In a decision filed November 15, 1993, respondent-appellee, Judge Robert G. Christiansen of the Lucas County Court of Common

Page 543

Pleas, overruled appellants' Civ.R. 12(B)(2) dismissal motion. On November 29, 1993, appellants filed a complaint which sought a writ of prohibition to prevent Judge Christiansen from conducting further proceedings in the common pleas court case. Appellants alleged that Judge Christiansen's decision overruling their motion to dismiss for lack of personal jurisdiction was "wrongly decided" and that they possessed no adequate remedy in the ordinary course of law. On January 7, 1994, the Lucas County Court of Appeals sua sponte dismissed appellants' complaint for a writ of prohibition on the basis that they had an adequate remedy by way of appeal following trial and judgment in the underlying common pleas court case.

This cause is now before the court upon an appeal as of right.

Schnorf & Schnorf Co., L.P.A. and Barry F. Hudgin, Toledo, for appellants.

Anthony G. Pizza, Lucas County Pros. Atty. and Bertrand L. Puligandla, Asst. Pros. Atty., for appellee.

Jones & Scheich, Christopher F. Jones, Richard A. Scheich and Martin B. Morrissey, Toledo, Polese, Hiner & Nolan, Edwin A. Hiner, Patricia E. Nolan and Lynn M. Allen, Phoenix, AZ, for intervening appellees Denton Tussing, et al.

PER CURIAM

Appellants assert in their first, third, fourth, and fifth propositions of law that the court of appeals erred in denying their request for a writ of prohibition where the common pleas court lacked personal jurisdiction over them. In order to obtain a writ of prohibition, relators must establish (1) that the court or officer against whom the writ is sought is about to exercise judicial or quasi-judicial power, (2) that the exercise of that power is unauthorized by law, and (3) [70 Ohio St.3d 235] that denying a writ will result in injury for which no other adequate remedy exists in the ordinary course of law. State ex rel. Koren v. Grogan (1994), 68 Ohio St.3d 590, 629 N.E.2d 446. Since the parties agree that the first part of the foregoing test is satisfied here, i.e., Judge Christiansen is about to exercise judicial authority over appellants by allowing the common pleas court case to proceed, at issue are whether Judge Christiansen's actions are unauthorized and an adequate legal remedy exists.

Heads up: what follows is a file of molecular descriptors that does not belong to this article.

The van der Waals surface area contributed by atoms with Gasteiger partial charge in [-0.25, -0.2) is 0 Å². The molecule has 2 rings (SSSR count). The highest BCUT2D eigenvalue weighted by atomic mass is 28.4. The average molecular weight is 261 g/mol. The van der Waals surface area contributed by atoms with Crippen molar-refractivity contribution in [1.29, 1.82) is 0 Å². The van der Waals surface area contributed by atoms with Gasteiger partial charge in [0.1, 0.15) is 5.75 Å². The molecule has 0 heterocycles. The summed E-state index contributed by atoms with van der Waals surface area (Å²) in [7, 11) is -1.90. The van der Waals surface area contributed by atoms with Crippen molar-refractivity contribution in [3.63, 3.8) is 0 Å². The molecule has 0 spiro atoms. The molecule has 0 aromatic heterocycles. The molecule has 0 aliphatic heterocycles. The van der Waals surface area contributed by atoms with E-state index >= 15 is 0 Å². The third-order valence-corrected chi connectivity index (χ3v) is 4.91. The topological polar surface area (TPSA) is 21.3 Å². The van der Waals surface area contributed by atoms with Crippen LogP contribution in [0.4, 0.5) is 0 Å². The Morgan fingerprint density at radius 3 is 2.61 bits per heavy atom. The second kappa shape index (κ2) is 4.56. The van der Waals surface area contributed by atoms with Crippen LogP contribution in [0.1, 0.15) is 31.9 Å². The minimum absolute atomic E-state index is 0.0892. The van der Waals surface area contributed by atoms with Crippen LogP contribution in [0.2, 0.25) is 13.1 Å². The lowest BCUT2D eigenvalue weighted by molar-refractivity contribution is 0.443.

The court of appeals determined that appellants were not entitled to a writ of prohibition because they "have available to them the adequate legal remedy of appeal." Absent a patent and unambiguous lack of jurisdiction, a court having general jurisdiction of the subject matter of a case possesses authority to determine its own jurisdiction, and a party challenging the court's jurisdiction has an adequate remedy at law via appeal from the court's holding that it has jurisdiction. State ex rel. Bradford v. Trumbull Cty. Court (1992), 64 Ohio St.3d 502, 597 N.E.2d 116; State ex rel. Pearson v. Moore (1990), 48 Ohio St.3d 37, 548 N.E.2d 945. Similarly, the court has applied the same standard to issues of personal jurisdiction. State ex rel. Ruessman v. Flanagan (1992), 65 Ohio St.3d 464, 605 N.E.2d 31. Therefore, absent a patent and unambiguous lack of jurisdiction, appeal from a decision overruling a Civ.R. 12(B)(2) motion to dismiss based upon lack of personal jurisdiction will generally provide an adequate legal remedy which precludes extraordinary relief through the issuance of a writ of prohibition. Id.; see, also, State ex rel. Smith v. Avellone (1987), 31 Ohio St.3d 6, 31 OBR 5, 508 N.E.2d 162. Consequently, in determining if the court of appeals' judgment was erroneous, the dispositive issue is whether the court of common pleas patently and unambiguously lacked personal...